Quartz is a many-splendored thing. The mineral places second only to feldspar in its occurrence in the earth’s crust. It becomes highly collectable though, when found in its six-sided (hexagonal) crystalline form coming to pyramid-like points. When the pure mineral (SiO2) is colored by trace impurities others varieties result. Clockwise from the bottom left are smokey quartz, amethyst, lace agate (banded chalcedony), and chrysoprase.
Plate tectonics are responsible for building the wonderful mountain belts we all enjoy looking at and some of us enjoy walking through. I’ve got an interesting story to tell later in this post regarding a certain walk in the Ouachita Mountains. Quartz is a primary constituent of the many igneous and metamorphic rocks (such as granite and gneiss) resulting from tectonic activity and is very resistant to erosion. The relative amount of quartz compared to less resistant minerals, such as mica and feldspar, can indicate how far a sediment has travelled from the original source. During eons of exposure to weathering, original source rocks (parent rocks) are broken down into smaller and smaller fragments and carried farther and farther from the original source. Quartz sand comprises many beaches because the softer, more easily eroded minerals have been obliterated by the weathering process before reaching these final resting places. When sands are turned to rock, due to the burial pressure of the overlying sediments and increased temperature, they are said to be lithified and are called sandstones. Many of the world’s great oil deposits are found in sandstones, the oil being held in void spaces between the individual grains of sand.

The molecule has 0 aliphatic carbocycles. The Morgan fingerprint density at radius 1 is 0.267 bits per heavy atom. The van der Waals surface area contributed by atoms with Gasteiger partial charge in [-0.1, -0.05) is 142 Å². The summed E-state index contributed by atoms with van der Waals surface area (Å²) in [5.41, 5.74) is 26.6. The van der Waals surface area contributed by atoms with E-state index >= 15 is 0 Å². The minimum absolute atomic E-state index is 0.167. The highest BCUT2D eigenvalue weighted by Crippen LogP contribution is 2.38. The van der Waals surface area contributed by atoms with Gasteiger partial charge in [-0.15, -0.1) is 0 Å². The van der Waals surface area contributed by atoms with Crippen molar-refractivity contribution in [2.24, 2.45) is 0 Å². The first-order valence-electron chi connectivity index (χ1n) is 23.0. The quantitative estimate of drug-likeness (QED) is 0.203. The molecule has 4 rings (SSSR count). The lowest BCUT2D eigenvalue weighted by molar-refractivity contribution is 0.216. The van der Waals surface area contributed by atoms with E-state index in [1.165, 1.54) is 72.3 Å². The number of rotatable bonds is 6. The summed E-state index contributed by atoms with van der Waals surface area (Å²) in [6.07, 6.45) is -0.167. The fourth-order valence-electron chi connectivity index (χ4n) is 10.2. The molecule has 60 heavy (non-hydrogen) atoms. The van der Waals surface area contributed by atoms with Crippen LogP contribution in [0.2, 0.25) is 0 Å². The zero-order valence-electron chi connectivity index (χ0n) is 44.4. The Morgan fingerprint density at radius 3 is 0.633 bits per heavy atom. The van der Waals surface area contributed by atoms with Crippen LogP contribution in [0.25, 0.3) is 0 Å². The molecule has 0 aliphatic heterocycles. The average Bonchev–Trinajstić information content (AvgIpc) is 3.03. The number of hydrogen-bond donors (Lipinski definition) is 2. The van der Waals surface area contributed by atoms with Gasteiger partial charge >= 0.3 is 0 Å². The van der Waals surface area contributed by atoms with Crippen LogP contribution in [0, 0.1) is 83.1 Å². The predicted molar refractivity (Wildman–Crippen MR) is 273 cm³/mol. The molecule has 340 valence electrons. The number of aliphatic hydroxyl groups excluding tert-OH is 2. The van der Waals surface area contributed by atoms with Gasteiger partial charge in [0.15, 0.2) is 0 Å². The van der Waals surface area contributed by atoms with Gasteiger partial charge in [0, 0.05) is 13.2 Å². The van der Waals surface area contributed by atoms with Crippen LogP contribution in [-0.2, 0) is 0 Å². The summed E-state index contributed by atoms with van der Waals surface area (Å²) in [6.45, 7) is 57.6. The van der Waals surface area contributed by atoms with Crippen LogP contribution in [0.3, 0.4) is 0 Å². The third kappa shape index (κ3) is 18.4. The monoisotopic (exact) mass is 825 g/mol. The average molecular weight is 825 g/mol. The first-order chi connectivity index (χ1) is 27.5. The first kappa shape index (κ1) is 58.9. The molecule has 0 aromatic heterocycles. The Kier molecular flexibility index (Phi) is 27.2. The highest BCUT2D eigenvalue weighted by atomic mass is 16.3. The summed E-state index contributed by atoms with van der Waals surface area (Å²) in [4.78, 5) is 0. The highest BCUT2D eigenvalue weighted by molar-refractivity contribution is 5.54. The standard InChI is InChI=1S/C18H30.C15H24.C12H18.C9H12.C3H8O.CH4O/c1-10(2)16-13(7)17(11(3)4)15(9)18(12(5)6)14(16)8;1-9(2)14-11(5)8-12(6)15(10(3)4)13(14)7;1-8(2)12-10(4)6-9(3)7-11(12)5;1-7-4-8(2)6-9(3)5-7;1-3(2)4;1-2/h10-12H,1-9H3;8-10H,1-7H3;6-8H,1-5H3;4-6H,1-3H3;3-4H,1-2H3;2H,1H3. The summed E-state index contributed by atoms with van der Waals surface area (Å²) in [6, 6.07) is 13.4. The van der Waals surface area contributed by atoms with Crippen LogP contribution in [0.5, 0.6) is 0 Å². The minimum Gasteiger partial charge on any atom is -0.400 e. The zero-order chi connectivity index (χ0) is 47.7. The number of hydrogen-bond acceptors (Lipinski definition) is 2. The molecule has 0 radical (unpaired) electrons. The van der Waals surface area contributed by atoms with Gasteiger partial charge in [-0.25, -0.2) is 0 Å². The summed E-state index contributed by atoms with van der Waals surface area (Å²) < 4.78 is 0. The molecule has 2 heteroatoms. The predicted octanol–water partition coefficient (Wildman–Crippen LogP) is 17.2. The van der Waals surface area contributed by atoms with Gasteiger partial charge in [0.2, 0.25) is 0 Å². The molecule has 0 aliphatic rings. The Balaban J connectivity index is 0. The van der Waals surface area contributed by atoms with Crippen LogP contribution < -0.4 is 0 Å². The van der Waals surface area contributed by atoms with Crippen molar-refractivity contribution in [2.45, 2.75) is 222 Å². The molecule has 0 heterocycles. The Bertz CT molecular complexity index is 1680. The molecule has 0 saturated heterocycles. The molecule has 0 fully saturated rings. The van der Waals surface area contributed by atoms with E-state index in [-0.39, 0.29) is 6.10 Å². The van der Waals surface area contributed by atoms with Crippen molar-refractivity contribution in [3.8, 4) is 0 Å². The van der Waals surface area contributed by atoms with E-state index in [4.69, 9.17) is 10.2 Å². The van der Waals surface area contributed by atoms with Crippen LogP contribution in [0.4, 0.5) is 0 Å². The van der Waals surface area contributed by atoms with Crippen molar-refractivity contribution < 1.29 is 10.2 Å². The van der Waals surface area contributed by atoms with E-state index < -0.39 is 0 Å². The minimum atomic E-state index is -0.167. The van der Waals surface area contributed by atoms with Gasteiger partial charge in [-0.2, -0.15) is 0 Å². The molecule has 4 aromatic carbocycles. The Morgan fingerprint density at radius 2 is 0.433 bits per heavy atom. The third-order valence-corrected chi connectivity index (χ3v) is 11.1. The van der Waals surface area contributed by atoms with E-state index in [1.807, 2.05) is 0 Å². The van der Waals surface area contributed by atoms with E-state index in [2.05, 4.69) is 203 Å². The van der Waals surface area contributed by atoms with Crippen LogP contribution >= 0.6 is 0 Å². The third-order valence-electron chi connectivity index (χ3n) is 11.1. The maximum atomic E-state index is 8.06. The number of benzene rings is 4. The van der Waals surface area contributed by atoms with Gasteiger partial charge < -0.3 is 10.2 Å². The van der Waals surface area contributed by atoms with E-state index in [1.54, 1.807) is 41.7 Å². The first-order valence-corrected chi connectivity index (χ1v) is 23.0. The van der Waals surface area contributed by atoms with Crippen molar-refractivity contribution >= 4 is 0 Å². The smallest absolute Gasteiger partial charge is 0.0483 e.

During my early rockhounding years, from about 5th grade through 9th grade, my parents and I made one or two collecting trips per year to Hot Springs, Arkansas, the world’s premier quartz crystal collecting area. Digging through the hard, red clay with pick-axes and pry bars, we uncovered many beautiful clusters of perfectly formed quartz crystals.